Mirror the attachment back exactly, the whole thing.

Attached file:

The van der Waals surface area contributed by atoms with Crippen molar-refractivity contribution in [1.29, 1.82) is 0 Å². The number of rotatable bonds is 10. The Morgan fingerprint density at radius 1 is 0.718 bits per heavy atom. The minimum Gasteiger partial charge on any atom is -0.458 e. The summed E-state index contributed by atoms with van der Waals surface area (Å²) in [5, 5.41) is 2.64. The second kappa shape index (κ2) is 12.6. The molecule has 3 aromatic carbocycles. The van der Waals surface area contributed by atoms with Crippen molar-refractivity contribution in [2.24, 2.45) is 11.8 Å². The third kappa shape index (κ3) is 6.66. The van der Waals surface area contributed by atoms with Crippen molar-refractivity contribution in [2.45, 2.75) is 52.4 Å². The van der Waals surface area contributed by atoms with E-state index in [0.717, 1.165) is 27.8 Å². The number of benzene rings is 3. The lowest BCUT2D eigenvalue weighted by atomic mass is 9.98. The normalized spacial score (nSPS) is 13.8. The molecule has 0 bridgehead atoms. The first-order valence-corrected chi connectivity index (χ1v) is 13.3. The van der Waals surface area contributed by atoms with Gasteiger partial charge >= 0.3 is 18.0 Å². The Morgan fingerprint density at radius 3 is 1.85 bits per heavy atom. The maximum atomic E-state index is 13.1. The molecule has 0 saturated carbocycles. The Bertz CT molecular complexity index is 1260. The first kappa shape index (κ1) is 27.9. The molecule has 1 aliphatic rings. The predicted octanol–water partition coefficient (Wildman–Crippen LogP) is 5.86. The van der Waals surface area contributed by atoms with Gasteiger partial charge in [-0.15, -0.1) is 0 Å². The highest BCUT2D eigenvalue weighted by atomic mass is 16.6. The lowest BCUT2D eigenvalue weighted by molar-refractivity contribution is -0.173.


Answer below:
The van der Waals surface area contributed by atoms with Crippen molar-refractivity contribution in [1.29, 1.82) is 0 Å². The number of rotatable bonds is 10. The Morgan fingerprint density at radius 1 is 0.718 bits per heavy atom. The minimum Gasteiger partial charge on any atom is -0.458 e. The summed E-state index contributed by atoms with van der Waals surface area (Å²) in [5, 5.41) is 2.64. The second kappa shape index (κ2) is 12.6. The molecule has 3 aromatic carbocycles. The van der Waals surface area contributed by atoms with Crippen molar-refractivity contribution in [2.24, 2.45) is 11.8 Å². The third kappa shape index (κ3) is 6.66. The van der Waals surface area contributed by atoms with Crippen molar-refractivity contribution in [2.45, 2.75) is 52.4 Å². The van der Waals surface area contributed by atoms with E-state index in [0.717, 1.165) is 27.8 Å². The number of benzene rings is 3. The lowest BCUT2D eigenvalue weighted by atomic mass is 9.98. The normalized spacial score (nSPS) is 13.8. The molecule has 0 bridgehead atoms. The first-order valence-corrected chi connectivity index (χ1v) is 13.3. The van der Waals surface area contributed by atoms with Gasteiger partial charge >= 0.3 is 18.0 Å². The Morgan fingerprint density at radius 3 is 1.85 bits per heavy atom. The maximum atomic E-state index is 13.1. The molecule has 0 saturated carbocycles. The Bertz CT molecular complexity index is 1260. The first kappa shape index (κ1) is 27.9. The molecule has 1 aliphatic rings. The predicted octanol–water partition coefficient (Wildman–Crippen LogP) is 5.86. The van der Waals surface area contributed by atoms with Gasteiger partial charge in [-0.15, -0.1) is 0 Å². The highest BCUT2D eigenvalue weighted by atomic mass is 16.6. The lowest BCUT2D eigenvalue weighted by molar-refractivity contribution is -0.173.